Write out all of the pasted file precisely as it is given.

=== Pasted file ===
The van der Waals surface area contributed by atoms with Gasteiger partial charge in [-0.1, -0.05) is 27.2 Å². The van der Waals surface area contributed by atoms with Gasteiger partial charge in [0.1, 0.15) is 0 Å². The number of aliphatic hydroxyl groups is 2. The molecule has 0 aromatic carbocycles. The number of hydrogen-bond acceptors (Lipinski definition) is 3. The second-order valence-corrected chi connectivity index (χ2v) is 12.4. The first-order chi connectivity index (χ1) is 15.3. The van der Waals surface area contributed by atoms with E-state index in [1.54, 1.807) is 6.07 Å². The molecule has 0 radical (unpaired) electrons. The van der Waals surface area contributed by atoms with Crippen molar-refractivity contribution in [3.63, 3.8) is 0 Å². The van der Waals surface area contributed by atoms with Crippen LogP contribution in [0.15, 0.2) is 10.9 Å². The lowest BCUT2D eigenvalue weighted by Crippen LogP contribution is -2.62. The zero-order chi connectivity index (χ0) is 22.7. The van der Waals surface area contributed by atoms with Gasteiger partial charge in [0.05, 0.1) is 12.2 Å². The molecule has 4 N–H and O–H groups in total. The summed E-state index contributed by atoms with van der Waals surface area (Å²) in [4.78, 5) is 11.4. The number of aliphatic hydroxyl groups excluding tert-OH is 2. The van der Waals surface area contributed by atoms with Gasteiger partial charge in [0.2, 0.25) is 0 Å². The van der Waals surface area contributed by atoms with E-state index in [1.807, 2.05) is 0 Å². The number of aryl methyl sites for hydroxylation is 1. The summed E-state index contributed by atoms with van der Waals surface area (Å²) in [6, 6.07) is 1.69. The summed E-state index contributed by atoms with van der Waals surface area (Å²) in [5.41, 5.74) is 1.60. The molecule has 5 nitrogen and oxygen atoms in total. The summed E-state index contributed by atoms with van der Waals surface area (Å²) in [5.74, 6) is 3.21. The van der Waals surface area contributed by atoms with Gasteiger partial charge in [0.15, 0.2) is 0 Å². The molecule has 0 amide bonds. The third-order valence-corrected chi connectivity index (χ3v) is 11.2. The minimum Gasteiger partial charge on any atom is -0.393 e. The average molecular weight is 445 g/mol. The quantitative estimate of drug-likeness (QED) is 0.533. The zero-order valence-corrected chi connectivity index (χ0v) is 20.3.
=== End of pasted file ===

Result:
The van der Waals surface area contributed by atoms with Gasteiger partial charge in [-0.1, -0.05) is 27.2 Å². The van der Waals surface area contributed by atoms with Gasteiger partial charge in [0.1, 0.15) is 0 Å². The number of aliphatic hydroxyl groups is 2. The molecule has 0 aromatic carbocycles. The number of hydrogen-bond acceptors (Lipinski definition) is 3. The second-order valence-corrected chi connectivity index (χ2v) is 12.4. The first-order chi connectivity index (χ1) is 15.3. The van der Waals surface area contributed by atoms with E-state index in [1.54, 1.807) is 6.07 Å². The molecule has 0 radical (unpaired) electrons. The van der Waals surface area contributed by atoms with Crippen molar-refractivity contribution in [3.63, 3.8) is 0 Å². The van der Waals surface area contributed by atoms with Crippen LogP contribution in [0.15, 0.2) is 10.9 Å². The lowest BCUT2D eigenvalue weighted by Crippen LogP contribution is -2.62. The zero-order chi connectivity index (χ0) is 22.7. The van der Waals surface area contributed by atoms with Gasteiger partial charge in [0.05, 0.1) is 12.2 Å². The molecule has 4 N–H and O–H groups in total. The summed E-state index contributed by atoms with van der Waals surface area (Å²) in [4.78, 5) is 11.4. The number of aliphatic hydroxyl groups excluding tert-OH is 2. The van der Waals surface area contributed by atoms with Gasteiger partial charge in [0.2, 0.25) is 0 Å². The van der Waals surface area contributed by atoms with E-state index in [1.807, 2.05) is 0 Å². The number of aryl methyl sites for hydroxylation is 1. The summed E-state index contributed by atoms with van der Waals surface area (Å²) in [6, 6.07) is 1.69. The summed E-state index contributed by atoms with van der Waals surface area (Å²) in [5.41, 5.74) is 1.60. The molecule has 5 nitrogen and oxygen atoms in total. The summed E-state index contributed by atoms with van der Waals surface area (Å²) in [5.74, 6) is 3.21. The van der Waals surface area contributed by atoms with Gasteiger partial charge in [0.15, 0.2) is 0 Å². The molecule has 0 amide bonds. The third-order valence-corrected chi connectivity index (χ3v) is 11.2. The minimum Gasteiger partial charge on any atom is -0.393 e. The average molecular weight is 445 g/mol. The quantitative estimate of drug-likeness (QED) is 0.533. The zero-order valence-corrected chi connectivity index (χ0v) is 20.3.